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IEP FAQs: Can an IEP Meeting be Postponed?

04/10/09
by Wrightslaw

Is there anything in the law that would prevent me from asking that my child’s annual IEP be postponed? The current accommodations are either not working or are not being implemented as required by certain teachers. I would like to postpone it to enable time to obtain testing results and re-work some ideas on accommodations.

The special ed case worker states that an IEP meeting cannot be postponed! That seems ridiculous.

The law says the IEP needs to be reviewed at least annually, and more often if necessary.

The IEP Team can convene, and agree to re-convene after receiving the new testing results. There is no limit to the number of IEP meetings that may be needed to create an IEP that meets your child’s needs.

A parent or teacher can request that the IEP team meet to review and revise the IEP when new information is available about the child (i.e. when new evaluations have been conducted).

The history of Public Law 94-142, now IDEA, states that “there should be as many meetings a year as a child may need.” This is from Appendix A to the IDEA regulations. There is no limit to the number of IEP meetings that may be needed to create an IEP that meets the child’s needs.

Write a letter to the school. Describe your concerns about your child’s lack of progress and your fears about his future. Request a meeting to revise his IEP after reviewing evaluation results.

Be careful about delaying too long. The sooner you develop an appropriate IEP that is meeting your child’s needs, the better. This may take more than one meeting. The law certainly allows this.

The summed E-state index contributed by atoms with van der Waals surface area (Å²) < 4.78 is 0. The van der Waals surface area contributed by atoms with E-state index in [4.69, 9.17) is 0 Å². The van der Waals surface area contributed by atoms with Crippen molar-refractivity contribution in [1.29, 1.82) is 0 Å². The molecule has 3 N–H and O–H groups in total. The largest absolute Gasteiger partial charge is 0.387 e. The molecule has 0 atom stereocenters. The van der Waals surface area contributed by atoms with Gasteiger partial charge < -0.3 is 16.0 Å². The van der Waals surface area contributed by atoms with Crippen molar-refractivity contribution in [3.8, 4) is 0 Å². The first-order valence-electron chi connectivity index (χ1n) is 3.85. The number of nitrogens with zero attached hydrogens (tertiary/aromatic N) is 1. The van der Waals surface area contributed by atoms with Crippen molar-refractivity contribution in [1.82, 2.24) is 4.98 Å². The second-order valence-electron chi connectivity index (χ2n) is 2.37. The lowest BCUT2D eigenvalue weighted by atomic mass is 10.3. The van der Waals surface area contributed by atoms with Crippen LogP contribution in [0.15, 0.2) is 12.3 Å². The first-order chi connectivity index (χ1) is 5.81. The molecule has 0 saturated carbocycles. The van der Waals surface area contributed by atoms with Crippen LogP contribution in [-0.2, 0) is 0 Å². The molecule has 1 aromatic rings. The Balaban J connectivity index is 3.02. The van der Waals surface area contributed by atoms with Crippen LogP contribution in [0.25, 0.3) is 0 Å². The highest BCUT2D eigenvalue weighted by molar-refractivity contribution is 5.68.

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33 Comments on "IEP FAQs: Can an IEP Meeting be Postponed?"


David
01/08/2015

I know an IEP must be developed within 30 days of the evaluation. The issue I am having is that the parents have postponed several times and now we will be out of compliance according to the school district I work for. So, they have decided to hold the meeting without the parents then reschedule and present a complete IEP to them. I do not agree with this. what can I do to make it right.

01/09/2015

Pete says that all special education staff who conduct IEP meetings should be familiar with this landmark ruling about IEP meetings and parental participation. Read Doug C. v. Hawaii. The U.S. Court of Appeals for the Ninth Circuit Court said failing to include the parent at the IEP meeting violated the procedural requirement of IDEA and invalidated the IEP.

http://www.wrightslaw.com/law/art/dougc.hawaii.pwanalysis.htm
http://www.wrightslaw.com/nltr/13/nl.0702.htm
http://www.wrightslaw.com/nltr/14/nl.0617.htm

Julie
07/01/2014

Good Afternoon,
I work for a school district in Oregon. I am concerned. Is it legal for a district to make a child’s file inactive to meet a timeline. Meaning an evaluation has to be performed with in 45 days. When we are not able to perform one in this time line we make the child’s file in active until the evaluation. Is this legal?
Julie

Cathy
03/28/2014

I just had my son’s iep. I found out yesterday from someone else, he was supposed to have testing done last year. When I asked for it to be done, I was told again, it is not needed. I said I wanted the iep tabled until the testing was done. They told me his iep was done and there was nothing I could do about it. When I said I would not sign it, they said I did not have to sign it.